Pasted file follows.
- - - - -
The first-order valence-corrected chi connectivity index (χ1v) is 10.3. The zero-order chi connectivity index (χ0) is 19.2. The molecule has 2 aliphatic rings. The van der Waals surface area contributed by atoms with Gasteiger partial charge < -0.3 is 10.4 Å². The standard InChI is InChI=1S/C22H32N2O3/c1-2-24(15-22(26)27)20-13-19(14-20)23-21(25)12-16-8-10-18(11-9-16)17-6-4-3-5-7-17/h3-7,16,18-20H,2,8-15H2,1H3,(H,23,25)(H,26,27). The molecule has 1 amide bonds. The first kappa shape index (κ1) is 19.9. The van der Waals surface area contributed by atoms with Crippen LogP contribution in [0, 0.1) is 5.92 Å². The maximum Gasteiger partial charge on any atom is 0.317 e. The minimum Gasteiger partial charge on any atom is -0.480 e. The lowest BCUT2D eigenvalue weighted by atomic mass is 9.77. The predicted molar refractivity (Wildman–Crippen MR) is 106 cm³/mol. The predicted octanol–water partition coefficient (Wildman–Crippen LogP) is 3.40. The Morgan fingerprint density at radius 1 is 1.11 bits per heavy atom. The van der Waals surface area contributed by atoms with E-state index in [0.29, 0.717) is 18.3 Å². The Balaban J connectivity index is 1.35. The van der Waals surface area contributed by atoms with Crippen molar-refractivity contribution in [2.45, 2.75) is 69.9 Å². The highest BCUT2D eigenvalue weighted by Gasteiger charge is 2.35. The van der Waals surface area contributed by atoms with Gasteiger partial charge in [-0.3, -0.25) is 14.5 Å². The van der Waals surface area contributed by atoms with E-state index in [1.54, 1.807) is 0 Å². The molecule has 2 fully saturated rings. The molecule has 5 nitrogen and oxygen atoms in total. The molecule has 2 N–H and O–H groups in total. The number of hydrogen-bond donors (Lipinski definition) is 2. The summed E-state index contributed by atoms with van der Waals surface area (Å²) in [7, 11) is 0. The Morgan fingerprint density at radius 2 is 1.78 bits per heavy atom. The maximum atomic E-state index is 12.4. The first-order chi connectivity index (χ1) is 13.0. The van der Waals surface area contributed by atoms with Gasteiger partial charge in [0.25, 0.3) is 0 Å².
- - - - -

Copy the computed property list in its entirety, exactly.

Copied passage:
The first-order valence-corrected chi connectivity index (χ1v) is 10.3. The zero-order chi connectivity index (χ0) is 19.2. The molecule has 2 aliphatic rings. The van der Waals surface area contributed by atoms with Gasteiger partial charge < -0.3 is 10.4 Å². The standard InChI is InChI=1S/C22H32N2O3/c1-2-24(15-22(26)27)20-13-19(14-20)23-21(25)12-16-8-10-18(11-9-16)17-6-4-3-5-7-17/h3-7,16,18-20H,2,8-15H2,1H3,(H,23,25)(H,26,27). The molecule has 1 amide bonds. The first kappa shape index (κ1) is 19.9. The van der Waals surface area contributed by atoms with Crippen LogP contribution in [0, 0.1) is 5.92 Å². The maximum Gasteiger partial charge on any atom is 0.317 e. The minimum Gasteiger partial charge on any atom is -0.480 e. The lowest BCUT2D eigenvalue weighted by atomic mass is 9.77. The predicted molar refractivity (Wildman–Crippen MR) is 106 cm³/mol. The predicted octanol–water partition coefficient (Wildman–Crippen LogP) is 3.40. The Morgan fingerprint density at radius 1 is 1.11 bits per heavy atom. The van der Waals surface area contributed by atoms with E-state index in [0.29, 0.717) is 18.3 Å². The Balaban J connectivity index is 1.35. The van der Waals surface area contributed by atoms with Crippen molar-refractivity contribution in [2.45, 2.75) is 69.9 Å². The highest BCUT2D eigenvalue weighted by Gasteiger charge is 2.35. The van der Waals surface area contributed by atoms with Gasteiger partial charge in [-0.3, -0.25) is 14.5 Å². The van der Waals surface area contributed by atoms with E-state index in [1.54, 1.807) is 0 Å². The molecule has 2 fully saturated rings. The molecule has 5 nitrogen and oxygen atoms in total. The molecule has 2 N–H and O–H groups in total. The number of hydrogen-bond donors (Lipinski definition) is 2. The summed E-state index contributed by atoms with van der Waals surface area (Å²) in [7, 11) is 0. The Morgan fingerprint density at radius 2 is 1.78 bits per heavy atom. The maximum atomic E-state index is 12.4. The first-order chi connectivity index (χ1) is 13.0. The van der Waals surface area contributed by atoms with Gasteiger partial charge in [0.25, 0.3) is 0 Å².